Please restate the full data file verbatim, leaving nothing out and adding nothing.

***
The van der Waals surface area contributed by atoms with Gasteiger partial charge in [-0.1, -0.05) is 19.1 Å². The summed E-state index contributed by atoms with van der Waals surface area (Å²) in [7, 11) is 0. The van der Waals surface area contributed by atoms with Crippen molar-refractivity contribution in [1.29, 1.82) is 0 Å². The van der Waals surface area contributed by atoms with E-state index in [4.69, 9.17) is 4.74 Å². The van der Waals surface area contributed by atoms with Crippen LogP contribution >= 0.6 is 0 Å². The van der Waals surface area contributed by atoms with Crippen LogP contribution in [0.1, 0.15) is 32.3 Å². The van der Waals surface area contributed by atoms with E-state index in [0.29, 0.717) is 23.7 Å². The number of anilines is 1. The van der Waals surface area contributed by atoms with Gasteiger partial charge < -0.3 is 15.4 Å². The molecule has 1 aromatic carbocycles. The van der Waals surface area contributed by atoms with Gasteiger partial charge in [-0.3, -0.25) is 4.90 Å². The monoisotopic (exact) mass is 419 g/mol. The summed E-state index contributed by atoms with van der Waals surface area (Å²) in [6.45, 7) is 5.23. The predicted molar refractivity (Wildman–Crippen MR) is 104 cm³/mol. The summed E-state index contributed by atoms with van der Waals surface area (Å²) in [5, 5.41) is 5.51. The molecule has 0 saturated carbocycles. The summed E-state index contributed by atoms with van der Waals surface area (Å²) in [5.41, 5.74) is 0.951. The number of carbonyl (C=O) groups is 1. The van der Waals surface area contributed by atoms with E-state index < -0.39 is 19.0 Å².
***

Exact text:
The van der Waals surface area contributed by atoms with Gasteiger partial charge in [-0.1, -0.05) is 19.1 Å². The summed E-state index contributed by atoms with van der Waals surface area (Å²) in [7, 11) is 0. The van der Waals surface area contributed by atoms with Crippen molar-refractivity contribution in [1.29, 1.82) is 0 Å². The van der Waals surface area contributed by atoms with E-state index in [4.69, 9.17) is 4.74 Å². The van der Waals surface area contributed by atoms with Crippen LogP contribution >= 0.6 is 0 Å². The van der Waals surface area contributed by atoms with Crippen LogP contribution in [0.1, 0.15) is 32.3 Å². The van der Waals surface area contributed by atoms with E-state index in [0.29, 0.717) is 23.7 Å². The number of anilines is 1. The van der Waals surface area contributed by atoms with Gasteiger partial charge < -0.3 is 15.4 Å². The molecule has 1 aromatic carbocycles. The van der Waals surface area contributed by atoms with Gasteiger partial charge in [-0.3, -0.25) is 4.90 Å². The monoisotopic (exact) mass is 419 g/mol. The summed E-state index contributed by atoms with van der Waals surface area (Å²) in [6.45, 7) is 5.23. The predicted molar refractivity (Wildman–Crippen MR) is 104 cm³/mol. The summed E-state index contributed by atoms with van der Waals surface area (Å²) in [5, 5.41) is 5.51. The molecule has 0 saturated carbocycles. The summed E-state index contributed by atoms with van der Waals surface area (Å²) in [5.41, 5.74) is 0.951. The number of carbonyl (C=O) groups is 1. The van der Waals surface area contributed by atoms with E-state index < -0.39 is 19.0 Å².